Saturday, February 17, 2007

Distributed Knowledge Networks

If knowledge is power, American universities are engaged in an effort which is likely to make a lot of people in a lot of different locales a lot more influential.

As recapped recently in the Wall Street Journal ("Yale on $0 a Day," 2/15/07), an increasing number of eminent colleges and universities are making their course material available to the public for free on line. Not surprisingly, MIT's "OpenCourse Ware" spearheaded the effort in 2003, and by this November, it intends to publish syllabi and class notes from all of its 1,800 courses. Yale will be producing digital videos of undergraduate lectures beginning this Fall 2007. The list goes on, and this is just the beginning. We don't know what is happening in this domain outside the U.S, at the moment, but, certainly, other countries cannot be far behind.

A lot of eclectic and curious people like us could be even more tempted to never get up from our computers now that we can sit in on lectures from great profs on subjects ranging from orangutans to the Old Testament. This new step in the trend toward an ever-increasing availability of a never ending quantity of information will have a number of consequences. Here are four positive ones that we're thinking about:

1. More people are going to be informed on a wider range of topics. Teachers, especially good ones, turn data into knowledge and wisdom. They use memorable stories to make their points. People in China are going to use well-formulated analyses of American history to understand facets of the developmental challenges of their own societies, and vice versa. People in Micronesia are going to become more articulate in explaining the consequences of global warming. People in India are going to be debating the relationships between South Asian ethnic groups by translating Samuel Huntington's arguments into their own terms, and the English are going to be refuting Toynbee's ideas about the importance of creative elites by directly quoting Vietnamese intellectuals explaining the way that Ho Chi Minh simply spoke the will of the masses rather than shaping it. Cocktail parties all over the world are about to become even more interesting.

2. The Internet has already brought the thinking and the impact of the few to the many, and the availability of better and better information, information formulated into knowledge, is going to accelerate that phenomenon. Everyone will be able to tune in to Noam Chomsky's analysis of Middle Eastern dynamics and then watch Bernard Lewis challenge them. Meditation and concentration techniques will be incorporated into emerging web software and enable us to enter quasi-hypnotic states in which we will absorb this huge volume of information by using the whole brain. We'll be watching physics lectures by MIT's Walter Lewin in a quiet mind state as a result of our interaction with a feature of operating system that stills distracting noisy thoughts, like "Where did I leave my keys?!"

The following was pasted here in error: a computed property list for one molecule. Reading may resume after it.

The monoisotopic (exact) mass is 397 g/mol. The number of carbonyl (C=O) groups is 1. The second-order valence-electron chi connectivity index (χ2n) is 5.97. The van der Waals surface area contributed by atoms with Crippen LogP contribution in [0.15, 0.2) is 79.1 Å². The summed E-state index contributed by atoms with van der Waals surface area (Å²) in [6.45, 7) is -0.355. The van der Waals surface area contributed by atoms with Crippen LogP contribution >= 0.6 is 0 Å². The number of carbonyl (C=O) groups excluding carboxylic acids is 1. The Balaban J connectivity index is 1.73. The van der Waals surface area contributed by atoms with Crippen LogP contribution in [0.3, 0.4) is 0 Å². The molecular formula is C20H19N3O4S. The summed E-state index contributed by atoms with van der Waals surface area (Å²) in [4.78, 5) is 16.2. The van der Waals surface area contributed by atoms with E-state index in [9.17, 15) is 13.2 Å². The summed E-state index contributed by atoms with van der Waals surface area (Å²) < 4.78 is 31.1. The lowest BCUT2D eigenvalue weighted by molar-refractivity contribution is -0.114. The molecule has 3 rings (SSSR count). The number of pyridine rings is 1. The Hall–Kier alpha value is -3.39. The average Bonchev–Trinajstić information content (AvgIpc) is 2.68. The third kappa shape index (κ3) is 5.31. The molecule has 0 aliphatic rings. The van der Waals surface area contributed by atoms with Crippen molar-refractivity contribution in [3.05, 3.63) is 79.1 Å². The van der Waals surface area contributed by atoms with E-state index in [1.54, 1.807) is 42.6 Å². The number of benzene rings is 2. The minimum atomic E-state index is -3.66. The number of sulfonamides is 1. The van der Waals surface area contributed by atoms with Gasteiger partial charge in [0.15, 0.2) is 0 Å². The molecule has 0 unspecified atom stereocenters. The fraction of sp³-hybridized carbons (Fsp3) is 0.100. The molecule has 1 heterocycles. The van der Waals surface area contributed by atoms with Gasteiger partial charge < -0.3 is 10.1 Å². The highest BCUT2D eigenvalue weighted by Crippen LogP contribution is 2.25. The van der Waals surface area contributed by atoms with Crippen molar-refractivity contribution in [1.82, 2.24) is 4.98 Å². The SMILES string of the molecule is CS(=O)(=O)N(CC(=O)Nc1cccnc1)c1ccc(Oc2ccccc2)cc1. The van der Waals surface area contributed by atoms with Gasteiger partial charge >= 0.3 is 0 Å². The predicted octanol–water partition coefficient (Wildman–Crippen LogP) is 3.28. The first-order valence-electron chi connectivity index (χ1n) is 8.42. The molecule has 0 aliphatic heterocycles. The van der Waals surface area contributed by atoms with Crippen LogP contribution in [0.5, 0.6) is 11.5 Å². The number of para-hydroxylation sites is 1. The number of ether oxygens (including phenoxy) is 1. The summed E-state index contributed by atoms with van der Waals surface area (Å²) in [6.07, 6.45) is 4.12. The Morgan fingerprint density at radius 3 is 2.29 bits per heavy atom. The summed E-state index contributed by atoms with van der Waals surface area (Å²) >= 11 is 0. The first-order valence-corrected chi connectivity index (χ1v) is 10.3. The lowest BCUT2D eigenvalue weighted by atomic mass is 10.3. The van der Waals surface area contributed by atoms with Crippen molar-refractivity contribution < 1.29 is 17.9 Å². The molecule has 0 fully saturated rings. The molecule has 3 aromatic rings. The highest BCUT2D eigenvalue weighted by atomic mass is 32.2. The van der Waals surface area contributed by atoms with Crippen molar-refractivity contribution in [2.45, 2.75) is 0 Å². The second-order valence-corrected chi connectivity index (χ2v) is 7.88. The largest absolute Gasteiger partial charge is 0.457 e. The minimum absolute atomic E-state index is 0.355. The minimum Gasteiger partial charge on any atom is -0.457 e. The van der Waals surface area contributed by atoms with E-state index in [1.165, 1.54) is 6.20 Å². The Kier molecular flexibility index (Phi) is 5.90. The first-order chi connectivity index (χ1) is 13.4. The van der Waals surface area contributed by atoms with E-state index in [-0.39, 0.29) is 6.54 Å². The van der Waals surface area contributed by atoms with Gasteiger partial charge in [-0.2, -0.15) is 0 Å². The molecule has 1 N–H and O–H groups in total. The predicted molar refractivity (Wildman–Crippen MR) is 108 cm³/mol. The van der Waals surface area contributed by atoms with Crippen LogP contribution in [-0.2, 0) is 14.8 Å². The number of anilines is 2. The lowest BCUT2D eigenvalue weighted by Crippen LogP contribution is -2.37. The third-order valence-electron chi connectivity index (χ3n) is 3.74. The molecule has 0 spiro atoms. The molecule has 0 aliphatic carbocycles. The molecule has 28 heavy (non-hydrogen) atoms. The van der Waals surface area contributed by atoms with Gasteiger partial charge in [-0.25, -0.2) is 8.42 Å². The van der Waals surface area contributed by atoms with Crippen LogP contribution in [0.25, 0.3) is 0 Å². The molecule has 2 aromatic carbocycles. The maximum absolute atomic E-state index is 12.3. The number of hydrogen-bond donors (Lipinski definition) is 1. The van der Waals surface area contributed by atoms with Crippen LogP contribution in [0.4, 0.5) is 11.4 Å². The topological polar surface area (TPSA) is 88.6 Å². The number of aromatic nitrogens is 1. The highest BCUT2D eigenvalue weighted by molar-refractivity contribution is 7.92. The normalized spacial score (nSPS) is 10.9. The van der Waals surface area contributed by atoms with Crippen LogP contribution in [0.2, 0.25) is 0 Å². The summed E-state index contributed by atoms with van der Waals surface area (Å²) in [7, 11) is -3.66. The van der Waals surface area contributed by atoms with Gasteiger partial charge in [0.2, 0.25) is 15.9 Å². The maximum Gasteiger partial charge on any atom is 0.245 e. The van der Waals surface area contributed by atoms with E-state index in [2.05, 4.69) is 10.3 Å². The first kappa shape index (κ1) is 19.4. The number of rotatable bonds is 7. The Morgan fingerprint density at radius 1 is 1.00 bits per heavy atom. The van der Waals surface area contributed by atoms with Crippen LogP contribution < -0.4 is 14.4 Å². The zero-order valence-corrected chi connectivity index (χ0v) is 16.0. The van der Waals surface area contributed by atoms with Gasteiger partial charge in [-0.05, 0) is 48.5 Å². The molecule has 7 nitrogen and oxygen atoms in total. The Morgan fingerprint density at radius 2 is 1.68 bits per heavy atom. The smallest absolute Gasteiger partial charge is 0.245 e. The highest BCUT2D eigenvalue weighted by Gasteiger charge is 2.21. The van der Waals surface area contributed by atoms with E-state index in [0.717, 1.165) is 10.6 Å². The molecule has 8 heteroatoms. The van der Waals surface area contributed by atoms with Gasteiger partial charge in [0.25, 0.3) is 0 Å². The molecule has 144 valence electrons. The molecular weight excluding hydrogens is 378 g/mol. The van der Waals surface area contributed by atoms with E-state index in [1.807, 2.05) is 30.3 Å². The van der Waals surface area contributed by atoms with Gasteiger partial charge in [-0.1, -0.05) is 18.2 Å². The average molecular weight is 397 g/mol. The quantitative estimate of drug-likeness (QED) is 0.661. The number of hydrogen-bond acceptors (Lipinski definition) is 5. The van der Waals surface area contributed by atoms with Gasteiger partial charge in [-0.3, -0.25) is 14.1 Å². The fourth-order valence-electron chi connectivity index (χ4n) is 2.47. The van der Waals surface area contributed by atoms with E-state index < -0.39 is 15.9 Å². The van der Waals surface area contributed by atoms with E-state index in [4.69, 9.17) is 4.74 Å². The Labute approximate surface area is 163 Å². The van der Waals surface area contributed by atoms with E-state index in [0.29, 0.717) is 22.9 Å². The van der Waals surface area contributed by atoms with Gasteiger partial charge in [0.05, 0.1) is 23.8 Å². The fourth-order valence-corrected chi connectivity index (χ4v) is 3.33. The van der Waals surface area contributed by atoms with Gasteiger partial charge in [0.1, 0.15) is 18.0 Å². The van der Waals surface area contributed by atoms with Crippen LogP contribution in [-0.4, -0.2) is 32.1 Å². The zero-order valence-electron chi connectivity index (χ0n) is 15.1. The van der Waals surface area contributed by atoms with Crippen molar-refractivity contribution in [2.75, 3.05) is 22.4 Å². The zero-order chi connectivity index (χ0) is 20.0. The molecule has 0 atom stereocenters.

3. Video streaming will mean that more people will be able to learn and to know without necessarily having to read. Understanding will come from being present while teachers who really know how to explain things are talking. Just as advancements in graphic software have improved the visual component of presentations, so will the digitalization of lectures encourage higher and higher visual production values in the classroom and the need to accomplish that will drive down the costs of doing so.

4. The "democratization of education" is a feature of the adaptive quality of humanity's place in the world system. Many of us adhere to a dystopic view of world conditions. Being depressed about the prospects for greater peace is understandable, for example. War seems to be proliferating, for example. Yet, the world system produces antidotes to these ills, and the spread of knowledge and wisdom challenges the threat of annihilation. Barak Obama is a living example of what can happen when everyday people, disadvantaged people, gain access to insight: a guy from nowhere, the child of a broken home, just happens to be really bright and energetic. He's able to parley his talent into becoming a serious contender for the American presidency. How many other thousands of people are there like that who will thrive on a great education without having to pay for it?

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